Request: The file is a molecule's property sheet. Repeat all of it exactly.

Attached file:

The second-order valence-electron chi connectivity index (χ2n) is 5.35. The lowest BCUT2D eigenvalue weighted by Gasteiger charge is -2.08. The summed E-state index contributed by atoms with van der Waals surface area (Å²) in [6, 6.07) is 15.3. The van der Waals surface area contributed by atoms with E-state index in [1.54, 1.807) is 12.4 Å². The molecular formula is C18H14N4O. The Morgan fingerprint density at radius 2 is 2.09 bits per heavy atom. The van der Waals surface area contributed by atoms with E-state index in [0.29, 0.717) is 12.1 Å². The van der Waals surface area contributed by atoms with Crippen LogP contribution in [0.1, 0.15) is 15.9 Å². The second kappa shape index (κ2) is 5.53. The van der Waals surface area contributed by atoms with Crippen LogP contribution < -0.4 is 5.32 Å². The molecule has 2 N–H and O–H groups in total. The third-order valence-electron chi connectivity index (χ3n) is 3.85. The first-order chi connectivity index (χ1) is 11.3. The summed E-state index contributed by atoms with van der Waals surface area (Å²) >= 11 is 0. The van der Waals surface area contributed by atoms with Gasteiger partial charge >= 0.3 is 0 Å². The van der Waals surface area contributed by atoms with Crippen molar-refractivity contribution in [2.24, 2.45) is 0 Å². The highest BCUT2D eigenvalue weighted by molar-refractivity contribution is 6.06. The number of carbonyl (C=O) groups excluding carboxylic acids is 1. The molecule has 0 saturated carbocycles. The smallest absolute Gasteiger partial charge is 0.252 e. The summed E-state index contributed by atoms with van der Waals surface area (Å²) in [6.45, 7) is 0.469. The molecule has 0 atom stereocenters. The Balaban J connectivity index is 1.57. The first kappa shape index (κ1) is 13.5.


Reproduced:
The second-order valence-electron chi connectivity index (χ2n) is 5.35. The lowest BCUT2D eigenvalue weighted by Gasteiger charge is -2.08. The summed E-state index contributed by atoms with van der Waals surface area (Å²) in [6, 6.07) is 15.3. The van der Waals surface area contributed by atoms with E-state index in [1.54, 1.807) is 12.4 Å². The molecular formula is C18H14N4O. The Morgan fingerprint density at radius 2 is 2.09 bits per heavy atom. The van der Waals surface area contributed by atoms with E-state index in [0.29, 0.717) is 12.1 Å². The van der Waals surface area contributed by atoms with Crippen LogP contribution in [0.1, 0.15) is 15.9 Å². The second kappa shape index (κ2) is 5.53. The van der Waals surface area contributed by atoms with Crippen LogP contribution < -0.4 is 5.32 Å². The molecule has 2 N–H and O–H groups in total. The third-order valence-electron chi connectivity index (χ3n) is 3.85. The first-order chi connectivity index (χ1) is 11.3. The summed E-state index contributed by atoms with van der Waals surface area (Å²) >= 11 is 0. The van der Waals surface area contributed by atoms with Gasteiger partial charge >= 0.3 is 0 Å². The van der Waals surface area contributed by atoms with Crippen molar-refractivity contribution in [2.24, 2.45) is 0 Å². The highest BCUT2D eigenvalue weighted by molar-refractivity contribution is 6.06. The number of carbonyl (C=O) groups excluding carboxylic acids is 1. The molecule has 0 saturated carbocycles. The smallest absolute Gasteiger partial charge is 0.252 e. The summed E-state index contributed by atoms with van der Waals surface area (Å²) in [6.45, 7) is 0.469. The molecule has 0 atom stereocenters. The Balaban J connectivity index is 1.57. The first kappa shape index (κ1) is 13.5.